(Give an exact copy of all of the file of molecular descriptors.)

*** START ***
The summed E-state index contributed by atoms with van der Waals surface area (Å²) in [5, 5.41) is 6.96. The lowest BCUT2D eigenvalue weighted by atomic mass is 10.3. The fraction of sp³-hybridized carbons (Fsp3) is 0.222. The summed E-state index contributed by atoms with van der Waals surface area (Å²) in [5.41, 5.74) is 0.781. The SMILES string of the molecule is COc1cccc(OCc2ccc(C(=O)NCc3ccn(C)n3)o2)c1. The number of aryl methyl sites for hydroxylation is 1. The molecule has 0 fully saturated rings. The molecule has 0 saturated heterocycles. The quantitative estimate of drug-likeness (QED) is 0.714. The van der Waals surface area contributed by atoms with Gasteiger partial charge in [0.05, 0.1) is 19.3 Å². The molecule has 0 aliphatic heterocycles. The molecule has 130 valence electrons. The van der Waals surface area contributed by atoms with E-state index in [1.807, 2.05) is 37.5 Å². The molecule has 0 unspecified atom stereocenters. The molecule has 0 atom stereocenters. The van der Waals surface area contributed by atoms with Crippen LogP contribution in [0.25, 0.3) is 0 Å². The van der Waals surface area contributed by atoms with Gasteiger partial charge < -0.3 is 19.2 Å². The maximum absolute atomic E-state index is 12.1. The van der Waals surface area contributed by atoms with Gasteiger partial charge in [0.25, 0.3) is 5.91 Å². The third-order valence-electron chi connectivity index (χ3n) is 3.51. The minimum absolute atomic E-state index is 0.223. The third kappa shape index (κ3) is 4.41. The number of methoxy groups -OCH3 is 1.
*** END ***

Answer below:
The summed E-state index contributed by atoms with van der Waals surface area (Å²) in [5, 5.41) is 6.96. The lowest BCUT2D eigenvalue weighted by atomic mass is 10.3. The fraction of sp³-hybridized carbons (Fsp3) is 0.222. The summed E-state index contributed by atoms with van der Waals surface area (Å²) in [5.41, 5.74) is 0.781. The SMILES string of the molecule is COc1cccc(OCc2ccc(C(=O)NCc3ccn(C)n3)o2)c1. The number of aryl methyl sites for hydroxylation is 1. The molecule has 0 fully saturated rings. The molecule has 0 saturated heterocycles. The quantitative estimate of drug-likeness (QED) is 0.714. The van der Waals surface area contributed by atoms with Gasteiger partial charge in [0.05, 0.1) is 19.3 Å². The molecule has 0 aliphatic heterocycles. The molecule has 130 valence electrons. The van der Waals surface area contributed by atoms with E-state index in [1.807, 2.05) is 37.5 Å². The molecule has 0 unspecified atom stereocenters. The molecule has 0 atom stereocenters. The van der Waals surface area contributed by atoms with Crippen LogP contribution in [0.25, 0.3) is 0 Å². The van der Waals surface area contributed by atoms with Gasteiger partial charge < -0.3 is 19.2 Å². The maximum absolute atomic E-state index is 12.1. The van der Waals surface area contributed by atoms with Gasteiger partial charge in [0.25, 0.3) is 5.91 Å². The third-order valence-electron chi connectivity index (χ3n) is 3.51. The minimum absolute atomic E-state index is 0.223. The third kappa shape index (κ3) is 4.41. The number of methoxy groups -OCH3 is 1.